Even as it expands rapidly to fill the volume of ever growing demand, the adtech space simultaneously consolidates. The week was book-ended by two deals. The first was big and interesting because of the price and who was involved. The later for its intent.
On May 12 Verizon bought AOL for $4.4 billion. And the second, announced this morning is at a much smaller scale, but very interesting in its intent. Ad management platform Sizmek today revealed it has acquired online advertising demand side platform (DSP) StrikeAd.
By connecting mobile programmatic buying directly with rich media and video authoring, dynamic creative, in app data as well as viewability, verification, and attribution capabilities, the promise of the hook up is that marketers will be able to maximize the ROI of their programmatic investment.
Both Sizmek and StrikeAd have an Australian presence while StrikeAd also has a regional office in Singapore.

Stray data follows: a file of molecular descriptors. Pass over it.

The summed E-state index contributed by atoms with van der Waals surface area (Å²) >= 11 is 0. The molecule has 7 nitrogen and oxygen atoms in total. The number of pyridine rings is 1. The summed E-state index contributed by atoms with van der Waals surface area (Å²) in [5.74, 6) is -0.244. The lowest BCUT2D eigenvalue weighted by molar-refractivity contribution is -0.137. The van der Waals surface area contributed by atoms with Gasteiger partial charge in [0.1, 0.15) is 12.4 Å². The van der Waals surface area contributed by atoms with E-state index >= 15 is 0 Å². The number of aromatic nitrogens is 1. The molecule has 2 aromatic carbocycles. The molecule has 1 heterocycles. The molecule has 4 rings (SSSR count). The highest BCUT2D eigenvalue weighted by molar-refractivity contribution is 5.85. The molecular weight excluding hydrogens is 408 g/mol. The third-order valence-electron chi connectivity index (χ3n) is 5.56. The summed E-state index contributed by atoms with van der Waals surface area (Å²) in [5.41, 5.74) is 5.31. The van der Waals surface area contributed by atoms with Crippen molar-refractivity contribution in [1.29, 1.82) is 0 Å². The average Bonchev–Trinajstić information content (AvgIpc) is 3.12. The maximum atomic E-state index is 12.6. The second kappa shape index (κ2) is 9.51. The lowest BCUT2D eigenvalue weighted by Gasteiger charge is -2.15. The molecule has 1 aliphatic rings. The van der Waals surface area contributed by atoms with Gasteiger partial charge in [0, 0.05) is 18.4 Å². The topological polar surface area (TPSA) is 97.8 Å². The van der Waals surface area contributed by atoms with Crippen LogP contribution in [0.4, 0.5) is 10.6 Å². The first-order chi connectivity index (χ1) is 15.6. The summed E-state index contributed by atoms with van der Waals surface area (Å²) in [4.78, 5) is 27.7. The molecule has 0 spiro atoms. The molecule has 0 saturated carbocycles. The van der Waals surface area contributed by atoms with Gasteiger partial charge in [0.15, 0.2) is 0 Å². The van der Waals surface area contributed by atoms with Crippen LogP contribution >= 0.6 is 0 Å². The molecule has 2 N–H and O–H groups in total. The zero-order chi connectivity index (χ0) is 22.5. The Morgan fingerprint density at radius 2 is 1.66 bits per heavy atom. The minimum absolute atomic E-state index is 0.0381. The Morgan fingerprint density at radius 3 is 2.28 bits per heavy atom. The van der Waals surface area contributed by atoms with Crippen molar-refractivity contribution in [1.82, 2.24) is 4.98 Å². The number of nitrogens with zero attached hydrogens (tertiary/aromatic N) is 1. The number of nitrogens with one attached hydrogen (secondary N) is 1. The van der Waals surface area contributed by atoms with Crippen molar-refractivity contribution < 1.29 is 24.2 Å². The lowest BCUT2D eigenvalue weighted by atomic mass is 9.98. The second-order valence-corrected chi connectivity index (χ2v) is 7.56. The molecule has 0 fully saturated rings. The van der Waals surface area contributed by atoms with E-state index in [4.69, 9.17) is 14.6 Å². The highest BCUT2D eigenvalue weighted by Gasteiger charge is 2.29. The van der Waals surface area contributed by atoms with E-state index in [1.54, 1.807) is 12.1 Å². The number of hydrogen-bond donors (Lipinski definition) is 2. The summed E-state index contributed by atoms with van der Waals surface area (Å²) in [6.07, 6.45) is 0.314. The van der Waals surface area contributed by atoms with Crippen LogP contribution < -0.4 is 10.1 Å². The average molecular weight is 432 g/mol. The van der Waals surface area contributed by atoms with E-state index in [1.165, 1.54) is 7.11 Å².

According to Carolyn Bollaci, VP, Global Accounts, Asia-Pacific, Sizmek, “The Sizmek growth strategy is to expand our suite of services in the key growth areas of programmatic, mobile, video, and data.”
She said the next wave of the DSP market will be led by mobile and that this acquisition would help brand advertisers ore effectively target and communicate their ad creative to consumers on portable devices.
“The Australian consumer is now leading the world in mobile usage and brands are now increasing their budgets and wanting to make their mobile strategy work. The StrikeAd acquisition is part of our plan to help them accelerate their mobile advertising spend.”
The sales price was a little over $11 million.
Verizon meanwhile paid a 23 per cent premium for AOL for an acquisition that deals them directly into the highly competitive online video marketplace. It also delivers them Huffington Post as a side note for those of you who enjoy your irony served with a giant ladel.
The price tag though pales in comparison to the value of the Time Warner AOL merger in January 2000 which came in at $163 billion. Three months later the dotcom boom busted.
There endth the lesson.